Adams Papers

John Adams to Charles Adams, 5 June 1793

John Adams to Charles Adams

Quincy June 5 1793

Dear Charles

I thank you for your, agreable Letter of the 29. Ult. Your Brother is destined to be celebrated and consequently envyed and abused. He has great Talents, and equal Industry. Publicola has passed through Several Editions in Ireland and Scotland as well as England, and I am well informed that the Speaker of the House of Commons, Mr Pitt and Several other Characters high in office besides the Attorney General have pronounced it one of the ablest Things of the kind they ever read. Marcellus deserves as high an Encomium. I am of Dumouriers opinion that the last Fugitive Piece, which the French call a Constitution is worse than the first, and, as La Croix Said of the latter that it would last as long as it should please God the former will have the same fate.1

If Dumourier had known Condorcet as well as I do, he would not have been surprized at his Constitution. He has been ignorant and indiscreet enough to commit himself in Print, Several years ago, in favour of a crude and shallow Idea of his three Idols Turgot Franklin and the Duke de la Rochefaucault, and now he will never get rid of it, till he is murdered like the last of them.2

You are very right. The Spirit of Liberty is a Sober and a temperate Spirit. Rage, Violence & fury are inconsistent with it.

I am pleased to perceive that your Taste for Books is a growing Appetite and your Love of study an increasing Passion. Go on my son. You will find your Account in the study of Ethicks, and the Law of Nations. Such Writers not only enlighten the Understanding but they rectify and purify the heart. The Love of Justice, of Humanity and of Wisdom, are the never failing Effects of frequent and constant Contemplation of the Principles Maxims and Reasonings of those Writers.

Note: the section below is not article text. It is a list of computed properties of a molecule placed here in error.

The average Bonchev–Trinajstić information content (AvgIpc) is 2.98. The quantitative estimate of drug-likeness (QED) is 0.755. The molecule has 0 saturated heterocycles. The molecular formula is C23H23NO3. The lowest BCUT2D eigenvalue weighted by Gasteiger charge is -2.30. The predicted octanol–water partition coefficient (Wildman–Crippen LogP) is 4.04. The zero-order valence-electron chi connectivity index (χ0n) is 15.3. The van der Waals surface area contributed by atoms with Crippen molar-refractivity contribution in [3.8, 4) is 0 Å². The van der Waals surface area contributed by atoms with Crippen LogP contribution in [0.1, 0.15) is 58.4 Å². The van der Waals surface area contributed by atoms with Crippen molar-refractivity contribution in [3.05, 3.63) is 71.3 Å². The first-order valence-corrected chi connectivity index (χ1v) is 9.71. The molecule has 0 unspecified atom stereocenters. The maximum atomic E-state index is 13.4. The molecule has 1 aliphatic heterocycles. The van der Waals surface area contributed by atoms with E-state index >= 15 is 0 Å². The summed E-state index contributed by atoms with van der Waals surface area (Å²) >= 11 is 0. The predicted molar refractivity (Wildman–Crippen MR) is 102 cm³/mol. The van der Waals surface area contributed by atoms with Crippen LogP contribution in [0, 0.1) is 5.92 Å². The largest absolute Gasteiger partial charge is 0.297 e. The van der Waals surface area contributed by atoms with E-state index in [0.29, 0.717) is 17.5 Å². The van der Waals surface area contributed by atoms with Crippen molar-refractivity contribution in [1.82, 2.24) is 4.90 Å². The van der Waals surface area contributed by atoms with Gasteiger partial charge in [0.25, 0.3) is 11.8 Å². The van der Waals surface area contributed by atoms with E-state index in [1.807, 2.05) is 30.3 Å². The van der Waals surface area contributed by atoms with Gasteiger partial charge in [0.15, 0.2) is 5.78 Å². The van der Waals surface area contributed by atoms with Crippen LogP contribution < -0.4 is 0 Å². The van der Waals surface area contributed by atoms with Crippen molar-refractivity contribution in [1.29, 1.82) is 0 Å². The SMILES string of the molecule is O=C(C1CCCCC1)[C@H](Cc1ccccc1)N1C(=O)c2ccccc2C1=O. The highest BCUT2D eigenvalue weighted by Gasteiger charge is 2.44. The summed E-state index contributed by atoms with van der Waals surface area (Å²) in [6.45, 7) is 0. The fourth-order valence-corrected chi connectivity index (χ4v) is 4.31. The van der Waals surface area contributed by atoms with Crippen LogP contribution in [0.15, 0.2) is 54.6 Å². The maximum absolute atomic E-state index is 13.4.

Your Plan of Studying Espinasse, is judicious and I hope you will pursue it to the End.— The Catalogue of Books you have purchased is no Doubt valuable, and you do well to admire Lord Mansfield, yet you must be upon your guard and not always adopt his Ideas, nor should you forget, Hale Coke or Holt3

Brisler shall Send you, The Abbe Condelae’s Course of Study as you desire.

Judge Duane has made you a very handsome Compliment, which demands and I presume will have your gratitude. Tho there may be no Profit there is honour, and a fair Opportunity to do good and to approve your humanity, Justice, publick Spirit Patience Politeness and Address before many People, which to a good young Man is a prescious Advantage. I hope therefore you will attend this Duty as punctually as if it was lucrative. A Sincere desire to do good is the best Trait in a young Man’s Character. A Selfish Indifference to the good of others, is one of the worst.

My regards to our Connections. I am &c

John Adams

RC (MHi:Seymour Coll.); internal address: “Charles Adams”; endorsed: “June 5. 1793.”

1Jean François de Lacroix (1754–1794), a lawyer, was a member of the National Convention and an ally of Danton (Hoefer, Nouv. biog. générale description begins Jean Chrétien Ferdinand Hoefer, ed., Nouvelle biographie générale depuis les temps les plus reculés jusqu’à nos jours, Paris, 1852–1866; 46 vols. description ends ).

2Condorcet had argued for “the unprofitableness of the division of legislative powers into several bodies,” first in a Supplément to his Influence de la révolution d’Amérique sur les opinions et la législation de l’Europe, n.p., 1786, and later in his Lettres d’un bourgeois de New-Heaven (published in Philip Mazzei’s Recherches historiques et politiques sur les États-Unis de l’Amérique septentrionale, 4 vols., Paris, 1788), written in response to JA’s Defence of the Const. description begins John Adams, A Defence of the Constitutions of Government of the United States of America, London, 1787–1788; repr. New York, 1971; 3 vols. description ends He believed that a single unicameral legislature better served a democracy, a notion to which JA took considerable exception (Haraszti, Prophets description begins Zoltán Haraszti, John Adams and the Prophets of Progress, Cambridge, 1952. description ends , p. 235–236).

3Sir John Holt, Thomas Farresley, and Giles Jacob, A Report of All Cases Determined by Sir John Holt, Knt., from 1688 to 1710, London, 1738.

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